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Learn from Germany to help fix housing crisis, says IPPR

A new report by think tank IPPR has compared German and British housing policy and found there is much that the UK can learn from Germany in solving our housing crisis.

The key findings are: 

  • German local authorities commonly act to intervene in the land market - buying up and assembling sites, and delivering infrastructure before returning them to the market;
  • There are stark differences between the German and UK housebuilding sectors - in particular, the role of small and medium-sized buildering companies, which play a far greater role in Germany than they do in the UK;
  • Both countries are nearing the level of planning permissions required to meet their housing supply targets -  however, Germany is more successful in turning planning permissions into housing completions;
  • In Germany, tighter mortgage lending and a more stable rental market has driven a more balanced approach to housing tenure, reducing the demand for owner-occupied homes;
  • While the tax regimes in both countries attempt to incentivise property investment, Germany’s capital gains tax system places a stronger emphasis on longer-term investment.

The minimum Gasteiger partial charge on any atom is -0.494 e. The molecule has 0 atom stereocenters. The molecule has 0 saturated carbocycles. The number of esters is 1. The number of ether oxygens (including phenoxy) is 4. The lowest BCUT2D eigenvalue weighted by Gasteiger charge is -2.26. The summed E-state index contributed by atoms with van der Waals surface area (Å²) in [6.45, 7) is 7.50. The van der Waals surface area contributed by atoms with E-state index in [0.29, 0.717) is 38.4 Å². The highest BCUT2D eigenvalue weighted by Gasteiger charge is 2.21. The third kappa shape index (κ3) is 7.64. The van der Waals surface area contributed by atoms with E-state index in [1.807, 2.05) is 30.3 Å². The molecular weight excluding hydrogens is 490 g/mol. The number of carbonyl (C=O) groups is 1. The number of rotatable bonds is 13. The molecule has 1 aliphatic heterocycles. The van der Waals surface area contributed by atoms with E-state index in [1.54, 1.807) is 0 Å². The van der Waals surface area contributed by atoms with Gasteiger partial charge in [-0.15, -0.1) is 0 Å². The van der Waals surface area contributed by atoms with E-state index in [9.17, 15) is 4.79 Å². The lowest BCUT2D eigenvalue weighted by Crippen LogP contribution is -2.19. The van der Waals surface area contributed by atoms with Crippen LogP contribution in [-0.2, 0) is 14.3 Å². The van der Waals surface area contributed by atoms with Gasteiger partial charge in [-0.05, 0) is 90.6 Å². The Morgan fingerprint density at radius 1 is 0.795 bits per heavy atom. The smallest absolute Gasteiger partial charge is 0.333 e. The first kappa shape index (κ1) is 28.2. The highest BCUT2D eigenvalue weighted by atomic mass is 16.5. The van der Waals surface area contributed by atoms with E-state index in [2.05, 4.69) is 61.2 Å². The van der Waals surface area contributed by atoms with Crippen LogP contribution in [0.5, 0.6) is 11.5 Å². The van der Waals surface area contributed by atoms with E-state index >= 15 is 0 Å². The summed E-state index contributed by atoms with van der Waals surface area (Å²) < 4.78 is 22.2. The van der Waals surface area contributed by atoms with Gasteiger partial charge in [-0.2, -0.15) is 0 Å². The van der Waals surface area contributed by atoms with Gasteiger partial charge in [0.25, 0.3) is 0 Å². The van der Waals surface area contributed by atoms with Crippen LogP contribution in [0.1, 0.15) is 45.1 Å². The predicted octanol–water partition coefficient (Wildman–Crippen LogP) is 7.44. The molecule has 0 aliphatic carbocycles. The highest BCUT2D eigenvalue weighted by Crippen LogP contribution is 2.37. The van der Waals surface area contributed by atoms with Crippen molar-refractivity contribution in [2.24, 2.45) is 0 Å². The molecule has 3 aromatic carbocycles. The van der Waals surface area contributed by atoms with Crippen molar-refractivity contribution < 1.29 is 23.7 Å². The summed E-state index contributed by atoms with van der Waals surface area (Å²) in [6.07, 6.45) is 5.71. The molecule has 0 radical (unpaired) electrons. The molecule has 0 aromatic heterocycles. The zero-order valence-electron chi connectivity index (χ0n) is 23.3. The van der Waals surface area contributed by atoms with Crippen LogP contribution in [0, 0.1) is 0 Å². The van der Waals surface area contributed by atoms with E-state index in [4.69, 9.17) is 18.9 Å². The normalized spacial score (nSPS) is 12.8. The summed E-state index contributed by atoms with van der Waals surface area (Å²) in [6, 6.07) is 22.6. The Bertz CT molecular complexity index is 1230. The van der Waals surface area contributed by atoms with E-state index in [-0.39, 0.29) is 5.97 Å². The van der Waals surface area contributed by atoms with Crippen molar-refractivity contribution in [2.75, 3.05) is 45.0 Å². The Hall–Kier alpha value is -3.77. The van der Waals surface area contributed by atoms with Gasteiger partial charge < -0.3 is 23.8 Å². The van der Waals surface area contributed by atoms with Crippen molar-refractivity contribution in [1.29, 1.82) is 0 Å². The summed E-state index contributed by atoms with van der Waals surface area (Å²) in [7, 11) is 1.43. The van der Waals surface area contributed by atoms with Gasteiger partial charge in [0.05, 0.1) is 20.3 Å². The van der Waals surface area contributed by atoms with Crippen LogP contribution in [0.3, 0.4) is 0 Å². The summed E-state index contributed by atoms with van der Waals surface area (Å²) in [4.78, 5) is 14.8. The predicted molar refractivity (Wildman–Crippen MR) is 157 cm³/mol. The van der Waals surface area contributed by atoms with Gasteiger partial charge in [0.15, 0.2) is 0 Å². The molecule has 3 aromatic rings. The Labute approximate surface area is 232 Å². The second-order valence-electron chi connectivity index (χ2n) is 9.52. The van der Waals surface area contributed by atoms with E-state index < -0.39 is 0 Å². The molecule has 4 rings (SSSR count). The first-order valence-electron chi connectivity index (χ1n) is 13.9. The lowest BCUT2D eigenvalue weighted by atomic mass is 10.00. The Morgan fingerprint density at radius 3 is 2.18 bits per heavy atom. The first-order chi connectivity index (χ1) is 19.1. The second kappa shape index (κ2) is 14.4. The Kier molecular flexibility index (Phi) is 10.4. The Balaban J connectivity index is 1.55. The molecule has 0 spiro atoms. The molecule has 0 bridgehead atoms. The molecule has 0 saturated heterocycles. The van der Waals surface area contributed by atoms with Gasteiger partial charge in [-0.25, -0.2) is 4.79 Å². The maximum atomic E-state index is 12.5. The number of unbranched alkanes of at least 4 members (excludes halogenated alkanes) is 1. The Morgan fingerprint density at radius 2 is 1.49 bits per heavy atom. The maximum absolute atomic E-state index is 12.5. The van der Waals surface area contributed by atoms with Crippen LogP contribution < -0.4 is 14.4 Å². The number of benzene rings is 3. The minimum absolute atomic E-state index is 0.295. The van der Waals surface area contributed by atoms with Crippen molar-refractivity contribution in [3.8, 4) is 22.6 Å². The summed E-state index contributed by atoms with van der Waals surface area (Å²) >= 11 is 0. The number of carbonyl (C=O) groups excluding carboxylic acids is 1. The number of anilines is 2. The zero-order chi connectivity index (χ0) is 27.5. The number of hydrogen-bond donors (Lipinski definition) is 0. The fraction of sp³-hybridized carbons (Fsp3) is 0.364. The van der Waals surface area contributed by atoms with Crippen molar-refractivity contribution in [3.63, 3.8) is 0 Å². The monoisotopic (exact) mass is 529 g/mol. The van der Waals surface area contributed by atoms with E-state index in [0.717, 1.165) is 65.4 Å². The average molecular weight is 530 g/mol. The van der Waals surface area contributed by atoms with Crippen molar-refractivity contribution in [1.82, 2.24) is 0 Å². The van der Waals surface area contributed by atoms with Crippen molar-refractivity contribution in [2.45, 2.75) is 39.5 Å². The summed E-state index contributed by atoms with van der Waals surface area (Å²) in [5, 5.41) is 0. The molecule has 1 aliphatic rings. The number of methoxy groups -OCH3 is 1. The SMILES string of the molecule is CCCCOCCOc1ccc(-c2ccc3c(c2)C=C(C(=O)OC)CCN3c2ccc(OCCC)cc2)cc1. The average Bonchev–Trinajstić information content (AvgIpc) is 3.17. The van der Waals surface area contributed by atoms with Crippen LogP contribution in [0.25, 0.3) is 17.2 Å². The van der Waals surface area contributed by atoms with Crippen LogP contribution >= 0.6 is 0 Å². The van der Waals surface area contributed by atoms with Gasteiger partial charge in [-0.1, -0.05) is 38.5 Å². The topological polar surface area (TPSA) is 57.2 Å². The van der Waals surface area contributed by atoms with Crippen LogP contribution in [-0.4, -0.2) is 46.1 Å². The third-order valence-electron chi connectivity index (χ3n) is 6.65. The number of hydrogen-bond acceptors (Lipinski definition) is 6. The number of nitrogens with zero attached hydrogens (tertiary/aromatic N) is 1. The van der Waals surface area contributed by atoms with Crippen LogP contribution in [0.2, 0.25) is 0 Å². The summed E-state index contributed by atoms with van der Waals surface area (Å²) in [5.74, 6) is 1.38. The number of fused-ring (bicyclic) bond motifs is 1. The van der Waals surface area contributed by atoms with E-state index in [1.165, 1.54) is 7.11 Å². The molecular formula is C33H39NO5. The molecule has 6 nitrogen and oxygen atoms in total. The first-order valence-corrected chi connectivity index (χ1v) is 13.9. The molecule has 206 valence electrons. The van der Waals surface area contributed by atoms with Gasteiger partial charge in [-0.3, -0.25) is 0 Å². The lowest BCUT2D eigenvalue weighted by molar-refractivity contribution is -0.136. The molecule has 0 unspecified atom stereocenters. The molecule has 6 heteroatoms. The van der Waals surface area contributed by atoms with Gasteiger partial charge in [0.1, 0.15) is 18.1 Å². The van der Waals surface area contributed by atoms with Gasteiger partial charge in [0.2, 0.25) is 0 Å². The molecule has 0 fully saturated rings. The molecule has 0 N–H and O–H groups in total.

The report also finds that Germany has managed to deliver more affordable homes than the UK in the last three decades, however its model for delivering them, through the equivalent of 20–30-year covenants, has led to poor outcomes with a sharp drop in their number in recent years.


Ed Turner, report author and senior lecturer in politics at Aston University, said, “Both Germany and the UK have faced challenges in delivering the number of homes that their citizens need.


“Germany has succeeded in delivering more homes than the UK over the last fifty years, and offers us powerful lessons in how our crisis can be solved, with a wider range of tenures available, a bigger role for SME builders, and a strong role played in local authorities in getting housing construction to happen.


“The German house building system also demonstrates the risks of deliver affordable homes using taxpayer subsidy without the proper safeguards in place to protect them in future. The UK Government should consider this carefully while it’s looking at the rules for ‘Starter Homes’ and other similar schemes.”

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